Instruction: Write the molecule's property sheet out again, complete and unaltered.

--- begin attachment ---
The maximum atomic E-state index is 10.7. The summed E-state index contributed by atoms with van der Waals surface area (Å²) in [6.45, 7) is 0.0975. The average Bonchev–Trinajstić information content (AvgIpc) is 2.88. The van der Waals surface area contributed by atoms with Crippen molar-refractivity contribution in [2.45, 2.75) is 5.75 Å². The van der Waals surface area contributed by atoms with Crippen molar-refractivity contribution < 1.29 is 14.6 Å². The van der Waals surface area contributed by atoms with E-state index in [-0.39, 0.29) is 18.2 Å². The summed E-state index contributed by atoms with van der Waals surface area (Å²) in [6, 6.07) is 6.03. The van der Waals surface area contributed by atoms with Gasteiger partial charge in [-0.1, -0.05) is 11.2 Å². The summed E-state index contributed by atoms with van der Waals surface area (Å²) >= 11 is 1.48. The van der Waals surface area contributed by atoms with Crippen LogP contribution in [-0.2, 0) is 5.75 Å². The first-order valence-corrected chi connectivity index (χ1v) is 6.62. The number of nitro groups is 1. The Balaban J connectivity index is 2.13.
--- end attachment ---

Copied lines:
The maximum atomic E-state index is 10.7. The summed E-state index contributed by atoms with van der Waals surface area (Å²) in [6.45, 7) is 0.0975. The average Bonchev–Trinajstić information content (AvgIpc) is 2.88. The van der Waals surface area contributed by atoms with Crippen molar-refractivity contribution in [2.45, 2.75) is 5.75 Å². The van der Waals surface area contributed by atoms with Crippen molar-refractivity contribution < 1.29 is 14.6 Å². The van der Waals surface area contributed by atoms with E-state index in [-0.39, 0.29) is 18.2 Å². The summed E-state index contributed by atoms with van der Waals surface area (Å²) in [6, 6.07) is 6.03. The van der Waals surface area contributed by atoms with Gasteiger partial charge in [-0.1, -0.05) is 11.2 Å². The summed E-state index contributed by atoms with van der Waals surface area (Å²) >= 11 is 1.48. The van der Waals surface area contributed by atoms with Crippen LogP contribution in [-0.2, 0) is 5.75 Å². The first-order valence-corrected chi connectivity index (χ1v) is 6.62. The number of nitro groups is 1. The Balaban J connectivity index is 2.13.